As the track started to tilt up, I got my first shot of cramp for the day and had to jump off the bike to stretch it out in a walk. I pushed up to the next corner, and managed to get riding again. Next stop was the drink station. I had powder in a couple of bottles on the bike, and filled one of these and transferred it to my camelbak, sculling another half bottle of water, then filling it once again and popping it on the bike. We then hurtled east down Puketiro Rd. I hadn't screwed my bladder up properly, and I was quite distracted by why my lower back felt so wet. I bungled one or two corners, causing Simon to wonder what the hell I was up to!

We'd intended to grab 44 at this point, but while the distance to the control was very short, it involved a hell of a lot of climbing. We gave it a "maybe", and grabbed 103 instead. Last year I wrote "The single track to 44 was a steep, overgrown piece of shit. No rest for the wicked..." This year, that particular track was quite different, and though my legs were cramping with increasing frequency, it was reasonably pleasant riding this time around. Just goes to show how much is in the eye of the beholder...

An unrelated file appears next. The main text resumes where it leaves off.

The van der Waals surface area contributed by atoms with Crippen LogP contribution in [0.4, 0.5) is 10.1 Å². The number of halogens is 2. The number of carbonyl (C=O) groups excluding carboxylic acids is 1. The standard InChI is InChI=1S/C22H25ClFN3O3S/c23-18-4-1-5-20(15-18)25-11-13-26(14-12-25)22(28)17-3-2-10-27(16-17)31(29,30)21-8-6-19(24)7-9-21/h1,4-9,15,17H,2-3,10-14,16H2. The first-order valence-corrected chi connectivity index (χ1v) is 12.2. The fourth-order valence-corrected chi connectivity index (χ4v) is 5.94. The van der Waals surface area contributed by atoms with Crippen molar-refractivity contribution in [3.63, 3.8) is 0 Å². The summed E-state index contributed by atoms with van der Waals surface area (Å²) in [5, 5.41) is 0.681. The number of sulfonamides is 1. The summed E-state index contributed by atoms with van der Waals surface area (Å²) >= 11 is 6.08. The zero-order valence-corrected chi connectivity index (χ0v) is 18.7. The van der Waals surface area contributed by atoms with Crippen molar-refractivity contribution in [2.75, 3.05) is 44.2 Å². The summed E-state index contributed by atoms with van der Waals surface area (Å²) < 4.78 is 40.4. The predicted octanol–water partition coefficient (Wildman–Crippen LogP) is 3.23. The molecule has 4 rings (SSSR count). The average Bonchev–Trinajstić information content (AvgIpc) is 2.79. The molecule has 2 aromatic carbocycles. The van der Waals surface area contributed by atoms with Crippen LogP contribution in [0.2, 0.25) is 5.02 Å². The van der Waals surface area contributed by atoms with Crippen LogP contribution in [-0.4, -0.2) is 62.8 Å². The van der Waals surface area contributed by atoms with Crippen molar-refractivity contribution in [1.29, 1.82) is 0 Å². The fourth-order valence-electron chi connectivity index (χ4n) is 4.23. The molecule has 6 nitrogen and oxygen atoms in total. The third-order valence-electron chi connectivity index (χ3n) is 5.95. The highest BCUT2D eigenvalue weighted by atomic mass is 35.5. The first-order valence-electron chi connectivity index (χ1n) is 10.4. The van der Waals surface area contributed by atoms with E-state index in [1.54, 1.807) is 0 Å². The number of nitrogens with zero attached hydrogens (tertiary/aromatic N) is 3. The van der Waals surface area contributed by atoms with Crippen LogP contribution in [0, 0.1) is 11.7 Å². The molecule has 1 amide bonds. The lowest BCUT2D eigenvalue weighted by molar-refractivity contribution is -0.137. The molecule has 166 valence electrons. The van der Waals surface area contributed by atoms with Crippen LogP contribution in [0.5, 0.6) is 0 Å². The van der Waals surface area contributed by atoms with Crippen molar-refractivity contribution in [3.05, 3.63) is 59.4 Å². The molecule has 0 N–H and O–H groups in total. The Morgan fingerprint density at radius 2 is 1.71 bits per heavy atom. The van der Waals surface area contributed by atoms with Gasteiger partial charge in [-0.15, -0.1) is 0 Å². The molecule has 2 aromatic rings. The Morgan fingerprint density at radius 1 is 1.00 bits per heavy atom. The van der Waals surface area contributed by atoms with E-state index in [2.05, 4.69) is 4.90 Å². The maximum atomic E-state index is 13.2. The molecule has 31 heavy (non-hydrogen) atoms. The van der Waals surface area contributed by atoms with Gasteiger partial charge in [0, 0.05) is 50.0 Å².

The next two controls gave us a clue as to how lucky we'd been so far with the heat. Bulls Run Road was HOT! The was very little breeze down in the valley, and the sun was in full force. We peeled off into yet another section of pine forest, choosing to pass through 55 on our way to the eastern-most control. The descent back to Bulls Run Rd was fast, and before long we were back on Puketiro Rd, facing a 300m climb back up towards the water supply and the rest of our points. At the bottom, Simon offered to carry my pack, and then headed off letting me get into my work. It was hot work , and there was very little shade or breeze, though I very definitely benefited from having no bag on my back. Simon set a great pace, which enabled me to get into a rhythm without blowing myself up. Any faster and I would have been in big trouble!